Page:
According to its press release, UCLA determined on May 1, 2015, that the attackers had accessed UCLA’s network. Interestingly, UCLA notes that it had detected suspicious activity on its network in October of 2014, at which time it began working with the FBI to investigate the breach. At the time, UCLA did not believe that the attackers had access to the part of its network that contained personal information. However, as of May 5, 2015, UCLA concluded that the hackers may have had access to personal information as far back as September of 2014. UCLA has made identity protection and credit monitoring services available to potentially impacted individuals.
The class action claims that the breach was a direct result of UCLA’s failure to take “basic steps” to safeguard the sensitive information. One of these “basic steps”, the plaintiff argues, is the encryption of UCLA’s patient information. Continue Reading Class Action Suit Filed Against UCLA After It Suffers Massive Data Breach Affecting 4.5 Million Individuals
Written by Kimberly Gold
Individuals who access protected health information without authorization may be found guilty of a misdemeanor even if they lack knowledge that their actions are illegal.
On May 10, the U.S. Court of Appeals for the Ninth Circuit affirmed a United States District Court information that charged Huping Zhou, a former research assistant at the University of California at Los Angeles Health System (“UHS”), with violating Section 1320d-6 (the “Wrongful Disclosure Section”) of the Health Insurance Portability and Accountability Act (HIPAA). The section provides that any person who “knowingly and in violation of this part…obtains individually identifiable health information relating to an individual” is subject to a misdemeanor punishable by a fine of not more than $50,000 and/or imprisonment for not more than one year.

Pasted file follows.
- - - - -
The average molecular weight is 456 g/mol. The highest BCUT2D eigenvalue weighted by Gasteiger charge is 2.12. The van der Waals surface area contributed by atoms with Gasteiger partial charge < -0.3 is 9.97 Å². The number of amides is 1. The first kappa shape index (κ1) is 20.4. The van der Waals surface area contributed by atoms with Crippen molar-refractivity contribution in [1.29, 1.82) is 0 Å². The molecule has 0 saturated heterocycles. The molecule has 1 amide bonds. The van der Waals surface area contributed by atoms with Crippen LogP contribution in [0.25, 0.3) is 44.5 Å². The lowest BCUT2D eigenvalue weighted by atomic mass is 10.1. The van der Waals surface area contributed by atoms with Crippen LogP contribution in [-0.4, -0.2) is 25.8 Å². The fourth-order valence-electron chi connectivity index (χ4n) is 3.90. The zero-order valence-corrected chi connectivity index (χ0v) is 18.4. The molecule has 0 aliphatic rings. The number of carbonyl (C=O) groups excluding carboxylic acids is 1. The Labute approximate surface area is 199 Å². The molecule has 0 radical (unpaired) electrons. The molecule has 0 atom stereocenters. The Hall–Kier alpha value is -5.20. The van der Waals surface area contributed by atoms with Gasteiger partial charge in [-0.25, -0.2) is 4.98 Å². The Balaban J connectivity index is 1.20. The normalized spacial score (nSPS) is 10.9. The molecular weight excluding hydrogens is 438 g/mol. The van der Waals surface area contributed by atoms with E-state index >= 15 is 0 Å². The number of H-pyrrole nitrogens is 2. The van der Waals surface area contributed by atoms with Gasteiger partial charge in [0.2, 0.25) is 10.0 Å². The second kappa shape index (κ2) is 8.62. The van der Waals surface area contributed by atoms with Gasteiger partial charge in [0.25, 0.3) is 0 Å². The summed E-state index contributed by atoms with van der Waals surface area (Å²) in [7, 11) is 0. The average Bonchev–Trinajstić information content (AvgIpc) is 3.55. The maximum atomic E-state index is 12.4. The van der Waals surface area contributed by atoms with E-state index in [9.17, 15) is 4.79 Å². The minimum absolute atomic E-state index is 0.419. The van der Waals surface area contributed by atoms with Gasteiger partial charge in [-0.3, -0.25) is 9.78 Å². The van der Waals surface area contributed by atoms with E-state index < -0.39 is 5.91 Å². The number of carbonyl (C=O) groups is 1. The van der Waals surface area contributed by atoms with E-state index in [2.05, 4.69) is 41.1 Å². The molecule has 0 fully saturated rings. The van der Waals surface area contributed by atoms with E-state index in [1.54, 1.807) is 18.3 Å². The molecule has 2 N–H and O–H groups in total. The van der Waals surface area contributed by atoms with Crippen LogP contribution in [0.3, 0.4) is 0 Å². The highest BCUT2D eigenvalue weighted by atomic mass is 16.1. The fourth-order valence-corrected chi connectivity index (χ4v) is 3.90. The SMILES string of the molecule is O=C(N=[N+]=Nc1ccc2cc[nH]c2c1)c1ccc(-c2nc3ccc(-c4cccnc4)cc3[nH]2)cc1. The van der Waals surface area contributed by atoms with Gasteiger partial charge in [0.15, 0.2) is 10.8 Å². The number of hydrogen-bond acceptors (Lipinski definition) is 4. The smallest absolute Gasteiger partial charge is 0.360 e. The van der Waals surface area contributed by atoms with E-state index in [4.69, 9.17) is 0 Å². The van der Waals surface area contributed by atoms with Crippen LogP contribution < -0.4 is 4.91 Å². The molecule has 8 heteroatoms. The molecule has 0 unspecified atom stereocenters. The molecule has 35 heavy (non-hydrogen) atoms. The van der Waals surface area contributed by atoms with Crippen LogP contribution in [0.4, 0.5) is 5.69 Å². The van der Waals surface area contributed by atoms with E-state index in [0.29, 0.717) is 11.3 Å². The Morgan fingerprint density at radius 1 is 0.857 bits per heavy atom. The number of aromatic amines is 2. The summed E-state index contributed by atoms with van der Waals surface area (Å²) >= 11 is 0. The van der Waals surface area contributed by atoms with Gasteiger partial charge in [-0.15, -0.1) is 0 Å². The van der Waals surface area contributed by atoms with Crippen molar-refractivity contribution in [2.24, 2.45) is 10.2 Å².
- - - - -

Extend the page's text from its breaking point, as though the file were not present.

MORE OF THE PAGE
Zhou was charged under subsection (a)(2) of the Wrongful Disclosure Section for “knowingly” accessing patients’ medical records with no permitted justification after he was terminated from UHS for performance-related reasons. According to a 2010 statement, Zhou illegally accessed patient records 323 times during a three-week period, including those of his immediate supervisor, co-workers, and well-known celebrities. Zhou admitted in his plea agreement to accessing patient records on four specific occasions after his termination. Zhou was the first individual convicted of, and incarcerated for, misdemeanor HIPAA offenses for accessing confidential patient records without a valid reason or authorization.
On appeal, Zhou argued that a defendant cannot be guilty of violating HIPAA if he did not know that obtaining the protected health information was illegal. The court rejected his argument, finding that it “contradicts the plain language of HIPAA.” The court held that the word “and” clearly provides that there are two elements of a Wrongful Disclosure Section violation: 1) knowingly obtaining individually identifiable health information relating to an individual; and 2) obtaining that information in violation of HIPAA.
The court stated that “the term ‘knowingly’ applies only to the act of obtaining the health information” and that the defendant need only know that he obtained individually identifiable health information relating to an individual in order to be found guilty of violating the statute.
Every provider must develop and implement policies designed to ensure that terminated employees cannot access the provider’s systems, including those with protected health information. Referencing this case in the course of employee training will further drive the point home and reinforce the importance of preventing the unauthorized access of protected health information.